Calculates absorption and scattering cross sections for the given optical property with a specific atmospheric
state and location.
Parameters:
atmospheric_state (sasktran.Climatology) – Atmospheric state (sometime called background climatology, corresponds to
sasktran.Atmosphere.atmospheric_state). Typically the background climatology must
support temperature and pressure, e.g. msis90. Some optical properties may not need a background
climatology, for example Mie aerosols, however one must still be passed in for the function to operate.
latitude (float) – Latitude in degrees.
longitude (float) – Longitude in degrees.
altitude (float) – Altitude in meters.
mjd (float) – Modified Julian Date.
wavelengths (np.array) – Wavelengths in nm.
Returns:
NamedTuple with fields wavelengths, absorption, scattering, total. wavelengths field matches the input
wavelengths, absorption and scattering are the absorption and scattering cross sections respectively in
\(\mathrm{cm^2}\) and total is the sum of the two.
Calculates the scattering phase matrix for the given optical property with a specific atmospheric
state and location.
Parameters:
atmospheric_state (sasktran.Climatology) – Atmospheric state (sometime called background climatology, corresponds to
sasktran.Atmosphere.atmospheric_state). Typically the background climatology must
support temperature and pressure, e.g. msis90. Some optical properties may not need a background
climatology, for example Mie aerosols, however one must still be passed in for the function to operate.
latitude (float) – Latitude in degrees.
longitude (float) – Longitude in degrees.
altitude (float) – Altitude in meters.
mjd (float) – Modified Julian Date.
wavelengths (np.array) – Wavelengths in nm. Shape (N_wavel,)
cosine_scatter_angles (np.array) – Array of cosine of the scattering angle. Shape (N_angle,)
Returns:
phase_matrix – Array of shape (N_wavel, N_angle, 4, 4) of phase matrices.
Generic optical property container that is applicable to a wide variety of optical properties.
Parameters:
name (str) – Name of the optical property to create
psf_wavelength (np.ndarray) – array of wavelengths in nanometers where the point spread function is defined.
psf (np.ndarray) – array of point spread function values in nanometers. Same length as psf_wavelength
wavel_spacing (scalar, optional) – Spacing to calculate the high resolution wavelengths on in nanometers, default is 0.01nm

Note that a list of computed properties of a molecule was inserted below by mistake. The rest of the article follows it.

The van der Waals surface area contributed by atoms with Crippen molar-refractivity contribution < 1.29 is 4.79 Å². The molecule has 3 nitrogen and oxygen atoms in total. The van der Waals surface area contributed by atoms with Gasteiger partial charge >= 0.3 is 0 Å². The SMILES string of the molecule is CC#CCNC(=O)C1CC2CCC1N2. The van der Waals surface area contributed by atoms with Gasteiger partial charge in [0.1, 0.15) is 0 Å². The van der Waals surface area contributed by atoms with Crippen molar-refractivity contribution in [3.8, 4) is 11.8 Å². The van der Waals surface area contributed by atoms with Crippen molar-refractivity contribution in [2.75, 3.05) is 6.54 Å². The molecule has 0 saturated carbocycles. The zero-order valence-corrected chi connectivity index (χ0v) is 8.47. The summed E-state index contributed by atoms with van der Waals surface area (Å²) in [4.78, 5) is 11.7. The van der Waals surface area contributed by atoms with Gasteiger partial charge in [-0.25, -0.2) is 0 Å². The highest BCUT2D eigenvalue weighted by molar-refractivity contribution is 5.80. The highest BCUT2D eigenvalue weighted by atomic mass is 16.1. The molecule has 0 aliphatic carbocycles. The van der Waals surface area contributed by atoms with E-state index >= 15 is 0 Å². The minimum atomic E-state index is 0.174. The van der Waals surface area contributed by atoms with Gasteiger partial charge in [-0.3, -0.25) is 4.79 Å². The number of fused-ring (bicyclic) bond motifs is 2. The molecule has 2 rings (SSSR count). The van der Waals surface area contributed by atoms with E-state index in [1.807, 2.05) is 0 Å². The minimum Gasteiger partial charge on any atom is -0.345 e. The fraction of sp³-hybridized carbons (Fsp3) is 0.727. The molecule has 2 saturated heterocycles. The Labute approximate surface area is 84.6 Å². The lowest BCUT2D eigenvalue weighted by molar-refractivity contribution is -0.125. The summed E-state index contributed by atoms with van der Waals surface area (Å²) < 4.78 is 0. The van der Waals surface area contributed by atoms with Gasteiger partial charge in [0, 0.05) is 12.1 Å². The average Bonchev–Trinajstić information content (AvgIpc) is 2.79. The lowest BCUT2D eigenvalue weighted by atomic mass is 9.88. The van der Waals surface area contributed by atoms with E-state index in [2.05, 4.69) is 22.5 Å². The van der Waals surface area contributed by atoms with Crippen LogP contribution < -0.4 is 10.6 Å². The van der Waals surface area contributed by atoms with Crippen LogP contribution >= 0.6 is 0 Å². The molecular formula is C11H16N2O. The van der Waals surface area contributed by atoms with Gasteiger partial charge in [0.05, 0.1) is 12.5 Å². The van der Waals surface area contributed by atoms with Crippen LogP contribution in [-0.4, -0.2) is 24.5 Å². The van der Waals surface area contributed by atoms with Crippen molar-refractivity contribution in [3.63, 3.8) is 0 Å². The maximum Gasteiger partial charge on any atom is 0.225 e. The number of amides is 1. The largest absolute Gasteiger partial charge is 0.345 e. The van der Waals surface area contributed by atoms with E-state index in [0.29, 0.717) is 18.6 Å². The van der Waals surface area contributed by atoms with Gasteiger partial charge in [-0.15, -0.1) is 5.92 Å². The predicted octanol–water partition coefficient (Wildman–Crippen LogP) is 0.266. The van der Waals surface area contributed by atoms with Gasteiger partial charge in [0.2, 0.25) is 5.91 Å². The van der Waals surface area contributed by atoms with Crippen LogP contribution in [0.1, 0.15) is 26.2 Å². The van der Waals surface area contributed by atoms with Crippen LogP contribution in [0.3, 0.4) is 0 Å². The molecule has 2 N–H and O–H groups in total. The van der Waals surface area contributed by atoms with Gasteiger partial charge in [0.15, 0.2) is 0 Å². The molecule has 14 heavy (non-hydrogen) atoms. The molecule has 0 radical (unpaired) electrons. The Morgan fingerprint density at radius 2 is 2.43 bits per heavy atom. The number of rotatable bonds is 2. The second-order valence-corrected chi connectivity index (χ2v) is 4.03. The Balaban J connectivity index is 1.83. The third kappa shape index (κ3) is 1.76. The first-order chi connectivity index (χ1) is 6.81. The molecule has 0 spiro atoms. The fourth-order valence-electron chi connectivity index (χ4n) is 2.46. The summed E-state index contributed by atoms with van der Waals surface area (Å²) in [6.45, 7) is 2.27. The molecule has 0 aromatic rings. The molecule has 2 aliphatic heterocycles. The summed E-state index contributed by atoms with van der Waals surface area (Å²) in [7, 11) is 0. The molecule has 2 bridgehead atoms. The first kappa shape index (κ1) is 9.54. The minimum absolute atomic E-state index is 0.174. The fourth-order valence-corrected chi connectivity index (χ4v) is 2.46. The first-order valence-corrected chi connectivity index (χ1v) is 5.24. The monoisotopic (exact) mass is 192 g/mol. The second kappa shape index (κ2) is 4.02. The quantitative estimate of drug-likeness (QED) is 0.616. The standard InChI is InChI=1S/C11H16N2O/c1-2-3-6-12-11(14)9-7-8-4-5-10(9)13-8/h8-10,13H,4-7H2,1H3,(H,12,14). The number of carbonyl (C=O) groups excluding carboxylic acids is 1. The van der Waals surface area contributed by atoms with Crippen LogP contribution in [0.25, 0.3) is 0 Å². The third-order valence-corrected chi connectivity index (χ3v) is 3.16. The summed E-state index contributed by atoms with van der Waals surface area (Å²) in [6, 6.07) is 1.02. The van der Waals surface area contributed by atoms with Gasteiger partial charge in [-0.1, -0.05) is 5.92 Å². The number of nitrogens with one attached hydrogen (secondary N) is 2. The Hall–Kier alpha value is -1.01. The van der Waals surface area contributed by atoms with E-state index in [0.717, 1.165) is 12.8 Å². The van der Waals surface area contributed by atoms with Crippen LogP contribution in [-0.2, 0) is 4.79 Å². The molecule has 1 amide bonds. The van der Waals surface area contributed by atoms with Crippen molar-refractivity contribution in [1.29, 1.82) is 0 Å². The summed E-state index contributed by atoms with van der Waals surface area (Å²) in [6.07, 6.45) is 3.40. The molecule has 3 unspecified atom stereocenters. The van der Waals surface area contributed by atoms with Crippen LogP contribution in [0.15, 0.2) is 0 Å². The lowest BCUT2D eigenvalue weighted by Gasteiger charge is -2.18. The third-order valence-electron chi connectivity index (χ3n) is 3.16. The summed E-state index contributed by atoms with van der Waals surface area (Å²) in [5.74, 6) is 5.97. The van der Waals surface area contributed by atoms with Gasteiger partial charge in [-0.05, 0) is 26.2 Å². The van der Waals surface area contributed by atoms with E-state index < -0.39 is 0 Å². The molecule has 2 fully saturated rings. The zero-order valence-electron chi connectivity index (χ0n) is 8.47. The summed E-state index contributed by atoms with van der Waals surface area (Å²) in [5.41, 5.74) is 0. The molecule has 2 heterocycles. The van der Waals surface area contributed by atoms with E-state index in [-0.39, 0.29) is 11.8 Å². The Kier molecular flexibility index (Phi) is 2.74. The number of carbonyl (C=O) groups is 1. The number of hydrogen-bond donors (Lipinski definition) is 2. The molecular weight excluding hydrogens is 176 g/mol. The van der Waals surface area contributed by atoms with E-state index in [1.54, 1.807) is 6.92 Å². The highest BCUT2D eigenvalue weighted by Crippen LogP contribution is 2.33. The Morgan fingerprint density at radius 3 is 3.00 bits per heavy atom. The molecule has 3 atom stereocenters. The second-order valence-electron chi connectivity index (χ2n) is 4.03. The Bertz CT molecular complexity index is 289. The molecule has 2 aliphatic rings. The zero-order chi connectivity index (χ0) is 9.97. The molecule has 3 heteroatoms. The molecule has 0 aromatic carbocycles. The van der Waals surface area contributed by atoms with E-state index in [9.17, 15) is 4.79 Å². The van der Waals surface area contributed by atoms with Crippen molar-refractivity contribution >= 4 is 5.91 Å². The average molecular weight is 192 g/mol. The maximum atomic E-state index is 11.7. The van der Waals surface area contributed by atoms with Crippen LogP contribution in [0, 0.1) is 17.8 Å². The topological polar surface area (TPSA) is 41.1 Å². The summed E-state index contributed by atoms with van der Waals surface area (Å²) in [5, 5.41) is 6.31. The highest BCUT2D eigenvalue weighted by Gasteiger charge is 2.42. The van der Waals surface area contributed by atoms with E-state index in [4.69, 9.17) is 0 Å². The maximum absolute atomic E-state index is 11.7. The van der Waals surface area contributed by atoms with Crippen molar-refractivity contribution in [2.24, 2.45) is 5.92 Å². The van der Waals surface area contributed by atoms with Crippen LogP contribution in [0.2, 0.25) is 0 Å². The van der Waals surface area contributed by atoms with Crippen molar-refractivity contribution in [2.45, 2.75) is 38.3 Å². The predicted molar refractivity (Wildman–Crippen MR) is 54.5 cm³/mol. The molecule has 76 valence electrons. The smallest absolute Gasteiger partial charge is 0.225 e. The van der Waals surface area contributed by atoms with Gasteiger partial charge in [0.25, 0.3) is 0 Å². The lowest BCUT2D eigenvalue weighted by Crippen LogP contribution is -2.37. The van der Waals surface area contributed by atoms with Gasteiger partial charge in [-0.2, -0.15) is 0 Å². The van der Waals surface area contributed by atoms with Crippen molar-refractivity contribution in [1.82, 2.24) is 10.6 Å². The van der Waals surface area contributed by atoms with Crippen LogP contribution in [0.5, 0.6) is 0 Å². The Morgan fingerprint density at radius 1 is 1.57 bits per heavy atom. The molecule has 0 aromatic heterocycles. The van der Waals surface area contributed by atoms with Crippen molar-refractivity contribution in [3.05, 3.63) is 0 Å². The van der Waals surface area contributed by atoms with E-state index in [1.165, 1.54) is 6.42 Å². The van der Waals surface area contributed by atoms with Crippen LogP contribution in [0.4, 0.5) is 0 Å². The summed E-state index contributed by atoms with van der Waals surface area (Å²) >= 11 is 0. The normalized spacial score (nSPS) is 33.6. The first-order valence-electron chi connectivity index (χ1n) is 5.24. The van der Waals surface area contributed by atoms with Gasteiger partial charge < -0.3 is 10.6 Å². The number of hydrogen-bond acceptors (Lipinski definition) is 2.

num_stdev (scalar, optional) – Number of standard deviations to use in the gaussian for convolution, default is 4
output_spacing (scalar, string optional) – Spacing to calculate the convolved cross section on. Either a scalar to use a fixed spacing, or None to use
the wavelengths of the point spread function (wavel parameter). Default is none.
Convolves down the hi-resolution cross sections and creates a user defined optical property. Convolution assumes
the hi-resolution version has infinite resolution
Parameters:
hires_optprop (sasktran.OpticalProperty) – sasktran OpticalProperty that will be convolved down to desired resolution.
wavel (numpy array) – Wavelengths to calculate the new cross section for in nm
psf (numpy array) – Standard deviations of the gaussian to convolve by for each wavelength
Can be the same size as wavel, or size 1 in which case the psf is assumed
to be the same for all wavelengths
wavel_spacing (scalar, optional) – Spacing to calculate the high resolution wavelengths on in nanometers, default is 0.01nm
num_stdev (scalar, optional) – Number of standard deviations to use in the gaussian for convolution, default is 4
output_spacing (scalar,string optional) – Spacing to calculate the convolved cross section on. Either a scalar to use a fixed spacing, or None to use
the wavelengths of the point spread function (wavel parameter). Default is none.
An optical property object that provides Rayleigh molecular scattering in dry-air. The code closely follows the
algorithm published by Bates 1984 and exactly replicates his cross-section calculations to the 4 significant digits